Just as with medications and allergies, health history is an important part of determining how well fluoroscopy will work as a diagnostic tool. It can also play a role in determining the risks of this procedure.

Before attending the appointment, patients should be prepared to share information about past procedures and diagnostic tests, as well as any health conditions they experience. Furthermore, females should inform the radiologist if they’re pregnant, trying to conceive, or breastfeeding.

Asking Questions

Patients often have questions about procedures and tests they’ll undergo, and it’s important to ask them before giving consent. Patients should take time to prepare a list of questions before heading to the appointment. Some common questions to ask include:

  • How long does the procedure take?
  • What should I expect during the exam?
  • What happens if I feel anxiety, pain, or discomfort during the procedure?
  • When can I expect results?
  • What are some possible outcomes I should be prepared for?

Giving Consent

Before the fluoroscopy starts, a medical assistant or technologist may ask for written consent. Typically, patients will be provided with a form that explains the procedure, its risks, and any side effects that may be experienced in the hours or days following.

Patients should read this form carefully and make sure they understand what to expect. This is also a good opportunity to ask any further questions that arise and discuss concerns with the technologist or radiologist.

Be Prepared to Undress

In most cases, patients are asked to undress fully prior to undergoing fluoroscopy. Upon arriving at the appointment, a nurse or medical assistant will typically provide them with a gown to wear and ask that they undress.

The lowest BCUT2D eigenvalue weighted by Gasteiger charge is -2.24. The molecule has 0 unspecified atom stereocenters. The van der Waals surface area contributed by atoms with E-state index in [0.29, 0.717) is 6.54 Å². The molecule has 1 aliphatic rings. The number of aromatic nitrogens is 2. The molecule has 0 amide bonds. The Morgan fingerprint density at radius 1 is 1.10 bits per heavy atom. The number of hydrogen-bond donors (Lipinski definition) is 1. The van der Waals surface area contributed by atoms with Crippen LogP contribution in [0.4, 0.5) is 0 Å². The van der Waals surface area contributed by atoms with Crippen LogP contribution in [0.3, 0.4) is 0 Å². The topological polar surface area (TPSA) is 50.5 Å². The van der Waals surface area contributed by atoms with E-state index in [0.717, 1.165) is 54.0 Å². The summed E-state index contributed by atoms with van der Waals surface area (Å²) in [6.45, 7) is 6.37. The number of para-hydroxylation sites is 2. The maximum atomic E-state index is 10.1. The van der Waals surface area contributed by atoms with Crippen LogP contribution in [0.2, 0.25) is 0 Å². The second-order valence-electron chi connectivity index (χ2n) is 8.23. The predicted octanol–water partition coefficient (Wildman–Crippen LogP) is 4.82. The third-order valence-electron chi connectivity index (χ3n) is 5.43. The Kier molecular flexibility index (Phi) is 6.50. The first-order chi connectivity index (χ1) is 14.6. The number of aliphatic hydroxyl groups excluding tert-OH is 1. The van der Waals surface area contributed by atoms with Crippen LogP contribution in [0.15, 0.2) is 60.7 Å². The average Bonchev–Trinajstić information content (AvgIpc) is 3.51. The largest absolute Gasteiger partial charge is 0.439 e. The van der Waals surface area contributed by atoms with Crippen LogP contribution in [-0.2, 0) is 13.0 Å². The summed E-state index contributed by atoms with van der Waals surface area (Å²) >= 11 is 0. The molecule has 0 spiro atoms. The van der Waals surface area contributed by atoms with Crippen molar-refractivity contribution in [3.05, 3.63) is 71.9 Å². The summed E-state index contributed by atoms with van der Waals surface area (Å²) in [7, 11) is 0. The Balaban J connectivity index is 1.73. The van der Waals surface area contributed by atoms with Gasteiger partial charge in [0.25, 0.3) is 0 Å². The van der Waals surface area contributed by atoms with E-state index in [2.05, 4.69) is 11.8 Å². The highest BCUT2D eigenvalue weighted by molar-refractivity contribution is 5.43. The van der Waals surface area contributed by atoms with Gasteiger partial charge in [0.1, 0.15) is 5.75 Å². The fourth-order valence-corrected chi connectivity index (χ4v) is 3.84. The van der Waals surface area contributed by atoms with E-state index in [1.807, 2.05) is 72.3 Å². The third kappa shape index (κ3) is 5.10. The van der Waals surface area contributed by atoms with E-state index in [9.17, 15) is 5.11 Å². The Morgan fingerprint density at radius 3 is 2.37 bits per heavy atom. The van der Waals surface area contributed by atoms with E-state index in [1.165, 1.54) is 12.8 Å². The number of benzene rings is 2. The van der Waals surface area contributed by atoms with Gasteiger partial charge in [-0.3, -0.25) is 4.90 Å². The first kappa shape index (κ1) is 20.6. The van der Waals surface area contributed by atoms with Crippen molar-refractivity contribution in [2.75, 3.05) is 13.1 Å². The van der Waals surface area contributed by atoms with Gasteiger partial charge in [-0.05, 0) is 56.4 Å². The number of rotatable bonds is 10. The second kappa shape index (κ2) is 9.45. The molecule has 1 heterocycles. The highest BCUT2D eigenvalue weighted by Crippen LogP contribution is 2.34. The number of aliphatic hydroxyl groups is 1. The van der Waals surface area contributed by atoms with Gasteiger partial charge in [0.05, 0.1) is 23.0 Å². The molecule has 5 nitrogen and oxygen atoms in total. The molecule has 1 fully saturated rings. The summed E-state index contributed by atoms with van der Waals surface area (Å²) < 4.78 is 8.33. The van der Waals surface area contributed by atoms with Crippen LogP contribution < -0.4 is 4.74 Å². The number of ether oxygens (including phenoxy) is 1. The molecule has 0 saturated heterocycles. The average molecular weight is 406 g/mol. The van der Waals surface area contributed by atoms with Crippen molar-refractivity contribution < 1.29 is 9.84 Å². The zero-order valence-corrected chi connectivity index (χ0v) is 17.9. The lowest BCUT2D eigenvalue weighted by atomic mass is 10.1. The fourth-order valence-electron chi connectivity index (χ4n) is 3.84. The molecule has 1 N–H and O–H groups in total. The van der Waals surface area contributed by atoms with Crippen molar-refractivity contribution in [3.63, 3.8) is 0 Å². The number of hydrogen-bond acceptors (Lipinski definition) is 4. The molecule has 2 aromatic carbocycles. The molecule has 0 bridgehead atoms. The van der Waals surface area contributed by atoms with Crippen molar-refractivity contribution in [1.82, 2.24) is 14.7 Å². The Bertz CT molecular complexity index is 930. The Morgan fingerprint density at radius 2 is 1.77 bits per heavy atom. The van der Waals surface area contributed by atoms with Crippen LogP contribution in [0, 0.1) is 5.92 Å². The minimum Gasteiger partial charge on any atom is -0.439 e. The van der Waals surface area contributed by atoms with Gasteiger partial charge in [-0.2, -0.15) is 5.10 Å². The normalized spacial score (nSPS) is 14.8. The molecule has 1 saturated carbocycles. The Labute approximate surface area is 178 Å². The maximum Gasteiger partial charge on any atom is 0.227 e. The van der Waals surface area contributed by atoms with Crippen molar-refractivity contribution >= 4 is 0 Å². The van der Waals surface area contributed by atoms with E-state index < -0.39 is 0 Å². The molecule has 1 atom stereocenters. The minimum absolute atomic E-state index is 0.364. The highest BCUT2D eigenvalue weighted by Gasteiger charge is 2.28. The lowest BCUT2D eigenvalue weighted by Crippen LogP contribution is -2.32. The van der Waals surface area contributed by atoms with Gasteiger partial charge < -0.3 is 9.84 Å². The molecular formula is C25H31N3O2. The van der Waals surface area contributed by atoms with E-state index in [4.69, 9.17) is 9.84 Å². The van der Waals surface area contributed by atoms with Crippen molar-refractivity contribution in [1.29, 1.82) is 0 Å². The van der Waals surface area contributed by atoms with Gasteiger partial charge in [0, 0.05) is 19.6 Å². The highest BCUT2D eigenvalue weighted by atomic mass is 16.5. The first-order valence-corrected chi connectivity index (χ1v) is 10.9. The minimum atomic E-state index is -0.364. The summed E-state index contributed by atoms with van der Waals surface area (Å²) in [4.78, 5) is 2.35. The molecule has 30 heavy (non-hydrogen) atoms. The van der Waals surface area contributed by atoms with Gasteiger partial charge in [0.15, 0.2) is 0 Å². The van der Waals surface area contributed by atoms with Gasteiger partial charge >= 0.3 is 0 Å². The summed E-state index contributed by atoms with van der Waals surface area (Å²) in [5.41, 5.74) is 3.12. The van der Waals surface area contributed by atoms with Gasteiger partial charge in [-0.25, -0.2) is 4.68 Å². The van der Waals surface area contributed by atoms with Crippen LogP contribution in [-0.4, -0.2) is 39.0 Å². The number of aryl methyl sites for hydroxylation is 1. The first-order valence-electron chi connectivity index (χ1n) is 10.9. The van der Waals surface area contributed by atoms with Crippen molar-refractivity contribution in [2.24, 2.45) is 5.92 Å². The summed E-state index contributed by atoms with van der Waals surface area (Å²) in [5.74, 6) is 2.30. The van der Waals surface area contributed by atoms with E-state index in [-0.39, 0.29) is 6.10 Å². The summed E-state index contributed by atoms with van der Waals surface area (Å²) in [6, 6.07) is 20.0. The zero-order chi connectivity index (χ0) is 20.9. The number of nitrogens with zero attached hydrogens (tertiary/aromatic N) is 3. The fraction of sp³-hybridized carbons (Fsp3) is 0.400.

Tests that aren’t performed on the reproductive system may allow the patient to keep underwear on beneath their gown. Prior to attending the appointment, it’s also best to remove any jewelry or accessories and leave them at home.

What to Expect During Fluoroscopy

The procedure differs for everyone due to the wide range of applications fluoroscopy has in the medical field. In some cases, this procedure can be used to help in orthopedic surgeries, such as those that are needed to repair fractured bones. In others, fluoroscopy requires the insertion of a catheter into the urinary tract or into an artery.

Those who need the procedure to diagnose digestive tract problems are more likely to require barium before or during their procedure. The good news is that in most fluoroscopy procedures, patients experience little to no discomfort, and side effects are minimal.

The Use of Anesthesia

In most cases, anesthesia is not required prior to fluoroscopy. Most often, a general anesthetic, which is a medicine that numbs only the nerves in the region requiring the test, is enough to prevent pain or discomfort. However, when fluoroscopy is used to aid surgical procedures, general anesthesia — that is, medicine that puts the patient to sleep during the procedure — may be required.

Some fluoroscopic procedures, including barium swallow examinations, don’t require any anesthetic at all. Ask your doctor or technologist what to expect ahead of time, especially if you’re quite anxious about the procedure.

Receiving and Interpreting Test Results

After a fluoroscopic procedure, the radiologist will likely interpret the test and send results to the physician who ordered the test and the patient’s family doctor, assuming that’s a different person. Obtaining test results can take as little as a few days or as long as several weeks. The wait time will ultimately depend on the reason the procedure was ordered, how complicated the test is to interpret and any backlog the office is experiencing.

Once the ordering physician has received results, it’s their responsibility to contact the patient to discuss further treatment or follow-up requirements.

novak.elcic / Shutterstock


Patty is a freelance health writer and nurse (BSN, CCRN). She has worked as a critical care nurse for over 10 years and loves educating people about their health. When she's not working, Patty enjoys any outdoor activity that she can do with her husband and three kids.